My Day by Eleanor Roosevelt

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NEW YORK—There seems to be a battle going on in Miami Beach, Fla., between the powerful Teamsters' Union and the heads of the AFL-CIO, who want to clear out racketeering in the unions.

The Teamsters' action is foolish because the public is interested in seeing the unions rid themselves of racketeering elements. As I understand it, the AFL-CIO Executive Council has said that union officials cannot invoke the protection of the Fifth Amendment against self-incrimination in government investigation into racketeering. This, I think, is entirely proper.

I believe in the constitutional right to use the Fifth Amendment for proper purpose. But where union racketeering is concerned, there can be no proper reason why the government cannot have truthful answers.

While there seems to be trouble in the ranks of labor, I cannot help being glad that it has not weakened to any appreciable extent Walter Reuther's Industrial Union Department of the AFL-CIO.

What is lost in withdrawals of Teamsters' unions is gained in renewals from other unions that approve the new policy. More serious, perhaps, is the threat of the Teamsters' Union to cross strike lines when it is out of sympathy with the group on strike. This might seriously weaken many unions' actions, but I still believe right will win out.

What a horrible plane accident on Rikers Island in New York's East River!

Somehow it seems as though planes should not take off in snowstorms such as the one we had Friday afternoon. It certainly is better to wait a few hours than risk the death of so many people. Now that planes carry such large numbers of people, it is growing more and more important that weather conditions be good enough to permit planes to take off without risk.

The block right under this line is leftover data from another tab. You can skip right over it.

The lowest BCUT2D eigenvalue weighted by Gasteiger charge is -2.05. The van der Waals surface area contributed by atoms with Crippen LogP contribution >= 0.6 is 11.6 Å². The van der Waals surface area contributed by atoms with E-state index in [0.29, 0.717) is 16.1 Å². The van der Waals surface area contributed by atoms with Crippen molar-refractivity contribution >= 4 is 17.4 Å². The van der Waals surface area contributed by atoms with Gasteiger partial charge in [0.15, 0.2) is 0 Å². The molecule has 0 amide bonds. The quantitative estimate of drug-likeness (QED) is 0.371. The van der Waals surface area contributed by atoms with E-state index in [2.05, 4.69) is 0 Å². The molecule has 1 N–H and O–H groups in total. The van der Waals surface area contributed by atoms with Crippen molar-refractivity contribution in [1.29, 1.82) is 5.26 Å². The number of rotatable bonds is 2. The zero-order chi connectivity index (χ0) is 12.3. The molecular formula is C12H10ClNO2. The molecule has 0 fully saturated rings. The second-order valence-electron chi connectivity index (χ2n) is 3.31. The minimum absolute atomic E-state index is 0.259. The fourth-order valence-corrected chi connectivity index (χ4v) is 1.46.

I know these delays are aggravating for passengers, for on trips I have sat in airports waiting for the weather to clear and have become so discouraged that I would have taken any risk to get off. But when I look at it calmly, I realize that it is wiser for everyone to face inconvenience than tragedy.

I went on Friday night to see Eugene O'Neill's "Long Day's Journey Into Night." The drama provides an evening of agony but of intense interest. Every member of the cast does his or her part beautifully, and from the viewpoint of characterization, I think it is most remarkable writing and very good theatre.

I do not recommend it for a pleasant evening, but if you feel strong, you certainly will be rewarded by gloom that holds you tense every minute.